“This is the best part,” said Kelly, standing off to the side of the Town Center Gazebo.
Ross’s older brother, Robert, agreed.
“It’s definitely a little more special because they have that connection to Ross here,” he said. “A lot of these people know Ross and grew up with him. They know how much time, work and sacrifice he put in. So, for him to be able to share that with them is just awesome.”
The player himself enjoyed both celebrations equally.
“I’d say they’re pretty similar,” Colton said. “But just to see the love and support that I have back home is just as cool as seeing all the support that we have down there.”
A conversation about Colton cannot take place without mentioning his tight-knit family. Kelly and Rob provided support every step of the way, driving Ross and Robert to early-morning practices or wherever they needed to be for club tournaments. When Kelly came down ill and couldn’t make the Cup clincher, Ross face-timed her from the ice and again from the lockerroom.
“He said ‘Mom where are you?’” Kelly said. “He knew I wanted to be a part of it. It meant so much to me that he did that.”
Robert, two years Ross’s senior, transferred to Princeton Day School as a junior to play with him, and the brothers are sharing an apartment at the Jersey Shore this summer. The pride and enthusiasm in his voice while at his little bro’s day came through sharp as a skate blade.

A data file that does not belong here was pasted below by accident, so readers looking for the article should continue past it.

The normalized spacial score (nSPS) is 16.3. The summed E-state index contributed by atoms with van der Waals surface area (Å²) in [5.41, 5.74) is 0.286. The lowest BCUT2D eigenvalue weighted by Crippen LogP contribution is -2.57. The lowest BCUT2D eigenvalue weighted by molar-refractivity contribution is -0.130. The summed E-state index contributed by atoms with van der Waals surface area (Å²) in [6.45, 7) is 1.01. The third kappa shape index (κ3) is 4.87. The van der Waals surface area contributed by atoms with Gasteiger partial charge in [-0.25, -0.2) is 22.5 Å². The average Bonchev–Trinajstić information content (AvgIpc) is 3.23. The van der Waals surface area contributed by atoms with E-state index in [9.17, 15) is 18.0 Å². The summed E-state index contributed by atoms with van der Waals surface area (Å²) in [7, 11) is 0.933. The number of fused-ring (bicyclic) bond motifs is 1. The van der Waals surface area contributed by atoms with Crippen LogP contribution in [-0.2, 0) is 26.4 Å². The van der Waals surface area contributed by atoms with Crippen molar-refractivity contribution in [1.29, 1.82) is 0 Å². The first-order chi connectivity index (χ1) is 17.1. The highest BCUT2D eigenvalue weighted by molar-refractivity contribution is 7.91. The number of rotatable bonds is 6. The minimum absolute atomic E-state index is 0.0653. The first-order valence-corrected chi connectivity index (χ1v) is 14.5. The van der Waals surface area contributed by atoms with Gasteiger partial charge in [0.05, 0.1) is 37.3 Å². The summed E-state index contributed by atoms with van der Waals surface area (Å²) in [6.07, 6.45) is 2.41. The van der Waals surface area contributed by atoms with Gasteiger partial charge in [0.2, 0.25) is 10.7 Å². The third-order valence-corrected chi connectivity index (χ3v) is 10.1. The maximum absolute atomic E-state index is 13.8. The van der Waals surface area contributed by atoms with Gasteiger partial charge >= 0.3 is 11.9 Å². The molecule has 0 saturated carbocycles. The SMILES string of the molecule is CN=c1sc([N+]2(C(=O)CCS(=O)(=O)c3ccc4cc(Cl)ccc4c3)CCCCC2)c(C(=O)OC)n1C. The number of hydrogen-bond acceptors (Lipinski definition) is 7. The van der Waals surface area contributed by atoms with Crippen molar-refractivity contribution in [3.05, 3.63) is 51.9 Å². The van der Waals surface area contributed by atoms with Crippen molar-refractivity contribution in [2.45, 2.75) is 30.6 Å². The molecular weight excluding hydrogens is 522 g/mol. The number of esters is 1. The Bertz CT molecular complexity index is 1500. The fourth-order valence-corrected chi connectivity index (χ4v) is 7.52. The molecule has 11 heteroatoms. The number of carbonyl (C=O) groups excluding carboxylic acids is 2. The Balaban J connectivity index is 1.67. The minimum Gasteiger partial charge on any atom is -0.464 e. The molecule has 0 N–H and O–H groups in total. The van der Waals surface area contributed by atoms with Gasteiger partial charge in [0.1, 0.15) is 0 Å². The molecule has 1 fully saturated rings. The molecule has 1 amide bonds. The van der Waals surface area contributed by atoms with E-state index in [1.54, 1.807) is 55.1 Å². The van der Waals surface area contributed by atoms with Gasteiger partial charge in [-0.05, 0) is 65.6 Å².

“I’m so proud of my brother and for him to be able to do this with the community,” Robert said. “I was really happy for my parents too. They made a lot of sacrifices. To see it pay off for Ross, it’s unbelievable. To be able to share this with community, family and friends...I’m glad we could have a day with the Cup like this.”
The proud grandparents were also on hand. As Pat and Jack Kiernan stood on the podium, well-wishers descended upon them like rock stars.
“I am on Cloud Nine and I am so proud of my grandson,” said Pat, now 82. “(The feeling) can’t be described. Nobody knows it unless it happens to them. It is unreal.”
“I’m about seven-foot tall right now, I’m happier than a pig in crap,” added Jack, who turns 84 in October. “I’m just so proud you can’t believe it.”
Their daughter felt the same.
“We’re very proud of him and we’re very humbled by all this,” Kelly said. “We’re very glad we can share it with everybody who was a big part of what he’s done.”
Denise, who graduated with Robert, works for Anheuser Busch and made sure there was plenty of Bud Lite on hand at the parade in Tampa. He was in attendance when Ross scored his first NHL goal and his first playoff goal.